The sworn duty of any court the world over is to ensure that parties who bring matters to it have, in the first place, complied with the letter and spirit of any law which applies to their cases. It is not the duty of a court to perpetuate an illegality. To do so would run contrary to judicial ethics, the court’s rules, procedures as well as practice and above all, the law itself which every person is bound to observe and obey without exception.

            In the instant case, it is evident that the letter, Annexure E, which the corporation addressed to the first respondent’s Permanent Secretary on 30 September, 2015 was an attempt by the corporation to have the grant further renewed. The corporation wrote the letter on behalf of the applicant and on its own behalf, so it would appear. The fact that the letter was written five (5) years after the event goes to show that the corporation and the applicant suffered an inexcusable dereliction of duty towards the first respondent and, through him, the Government of Zimbabwe as a whole. The applicant, through the corporation, was candid enough to acknowledge, in the letter, that Special Grant 4765 had expired. Various reasons were advanced for the non-renewal of the grant. In the letter, the corporation appealed to the Ministry of the first respondent to “reconsider its earlier position not to extend the exemption of its payment of renewal of Special Grant fees and grant ZMDC exemption to update its diamond Special Grant fees for a further period of 3 years up to 2016, to …..”.

It is evident that the corporation had, earlier on, requested the first respondent’s Ministry to extend to it an exemption of payment of fees for the renewal of the Special Grant. The first respondent, it is clear, had turned down the corporation’s request. The letter of 30 September, 2015 was, therefore, an appeal to the Ministry to reconsider its earlier position.

            The request and the appeal of the corporation and the applicant would, in the court’s view, have made sense if the applicant and the corporation were not conducting mining operations in terms of the expired grant or an expired part of the grant. They advanced as a reason for the non-renewal of the grant that they were financially constrained. They stated that they were not able to raise the necessary fees which related to the renewal of the grant.

The attitude which the first respondent took towards them would appear to be understandable. It was, so it would appear, premised on the question as to where they were channeling the money which they were receiving from their operations which they continued to conduct on the strength of an invalid special grant. The Permanent Secretary’s letter of 22 February, 2016 spelt out the attitude of the first respondent’s Ministry to the request and the appeal to a point where no further debate of the same was required. The permanent secretary exercised his discretion against the applicant and the corporation. He acknowledged the fact that both of them had breached the condition upon which the special grant was issued to them as well as s 291 of the Act. The manner in which he used his discretion cannot be faulted.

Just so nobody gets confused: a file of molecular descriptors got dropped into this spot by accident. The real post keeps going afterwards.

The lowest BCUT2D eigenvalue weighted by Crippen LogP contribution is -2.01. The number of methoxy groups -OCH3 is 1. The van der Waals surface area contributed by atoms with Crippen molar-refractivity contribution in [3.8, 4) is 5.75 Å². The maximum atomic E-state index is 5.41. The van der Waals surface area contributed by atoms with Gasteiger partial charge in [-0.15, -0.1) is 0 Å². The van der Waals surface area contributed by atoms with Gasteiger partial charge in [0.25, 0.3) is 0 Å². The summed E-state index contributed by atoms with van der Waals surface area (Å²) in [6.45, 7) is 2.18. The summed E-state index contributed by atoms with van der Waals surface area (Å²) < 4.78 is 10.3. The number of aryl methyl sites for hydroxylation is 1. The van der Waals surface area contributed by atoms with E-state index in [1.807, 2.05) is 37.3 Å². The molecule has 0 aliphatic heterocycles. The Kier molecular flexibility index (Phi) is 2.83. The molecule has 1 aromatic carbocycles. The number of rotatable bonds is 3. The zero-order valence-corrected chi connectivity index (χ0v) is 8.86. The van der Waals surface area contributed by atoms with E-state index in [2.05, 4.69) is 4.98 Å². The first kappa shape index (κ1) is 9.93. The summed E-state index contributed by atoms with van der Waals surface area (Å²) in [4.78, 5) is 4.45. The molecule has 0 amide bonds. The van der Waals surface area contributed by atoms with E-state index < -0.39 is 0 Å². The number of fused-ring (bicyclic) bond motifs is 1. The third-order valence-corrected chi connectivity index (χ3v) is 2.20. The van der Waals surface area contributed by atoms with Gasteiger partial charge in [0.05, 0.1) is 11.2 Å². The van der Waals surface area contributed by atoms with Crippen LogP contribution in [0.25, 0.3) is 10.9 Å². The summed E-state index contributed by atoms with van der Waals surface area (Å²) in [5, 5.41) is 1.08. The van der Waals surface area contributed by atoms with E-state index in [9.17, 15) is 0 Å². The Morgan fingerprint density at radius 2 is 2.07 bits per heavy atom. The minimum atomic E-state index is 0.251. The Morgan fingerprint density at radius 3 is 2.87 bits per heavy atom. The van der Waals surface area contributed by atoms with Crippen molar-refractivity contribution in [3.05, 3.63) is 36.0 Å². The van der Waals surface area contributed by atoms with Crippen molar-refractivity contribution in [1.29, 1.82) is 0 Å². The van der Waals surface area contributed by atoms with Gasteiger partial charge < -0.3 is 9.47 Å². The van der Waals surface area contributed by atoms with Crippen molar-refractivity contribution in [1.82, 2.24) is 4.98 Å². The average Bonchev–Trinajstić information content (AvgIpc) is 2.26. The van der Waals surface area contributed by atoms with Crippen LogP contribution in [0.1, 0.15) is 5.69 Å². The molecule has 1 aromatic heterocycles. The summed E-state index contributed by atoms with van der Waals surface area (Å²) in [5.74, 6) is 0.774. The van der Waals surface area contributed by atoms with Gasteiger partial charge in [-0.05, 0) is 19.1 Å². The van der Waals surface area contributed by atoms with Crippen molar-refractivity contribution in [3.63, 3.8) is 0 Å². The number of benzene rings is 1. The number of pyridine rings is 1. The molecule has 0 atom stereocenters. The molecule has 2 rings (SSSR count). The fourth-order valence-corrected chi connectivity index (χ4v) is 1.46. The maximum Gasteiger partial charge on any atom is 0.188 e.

The conduct of the first respondent could not, under the stated circumstances, be said to have been unlawful, unreasonable or disproportionate as the applicant alleged. He simply pronounced what the law says. He could not cancel the grant which ceased to exist five years ago by operation of the law. What he did was to declare the position as it was and to direct that the corporation and the applicant do cease forthwith their operations which they continued to engage upon a special grant which had expired.

The applicant’s statement which was to the effect that the first respondent did not follow due process of law when it directed companies which were in the same boat with it to cease operations did not hold. It would have held if the grant from which it derived its authority to work the site(s) was valid. The grant was unfortunately invalid. The first respondent did not, therefore, have any obligation to the applicant or to anyone who was in the same position as the latter to have directed in any manner other than what he did.

            The corporation and the applicant have only themselves to blame for the unfortunate position in which they found themselves. They took solace in continuing to break the law with impugnity. They could not be heard to cry foul when the law descended upon them as it did.

            It is important that a comment be made as regards the resolutions which accompanied the applicant’s application. The resolutions purport to confer authority upon one Zhang Shibin to depose to the founding affidavit. The first resolution is dated 2 March, 2016. The one which was attached to the applicant’s answering affidavit was dated 25 February 2016. It is an expanded version of the resolution of 2 March, 2016. The contents of the two resolutions are totally dis-similar although they purported to portray the view that Mr Shibin did have the authority to depose to the applicant’s affidavit. The court was left in an invidious position as to which of the two resolutions was more authentic than the other.

The applicant’s attempt to unprocedurally introduce into the record, at the eleventh hour, a document which it never referred to in its papers or during submissions was received with displeasure. The document appeared to have aimed at influencing the court to view the applicant’s case from a perspective which was different from the one it had, earlier on, presented. The court drew the attention of the applicant’s legal practitioner to the matter and the latter tendered an apology after which he withdrew the document onto which was attached another document which resembled Special Grant 4765.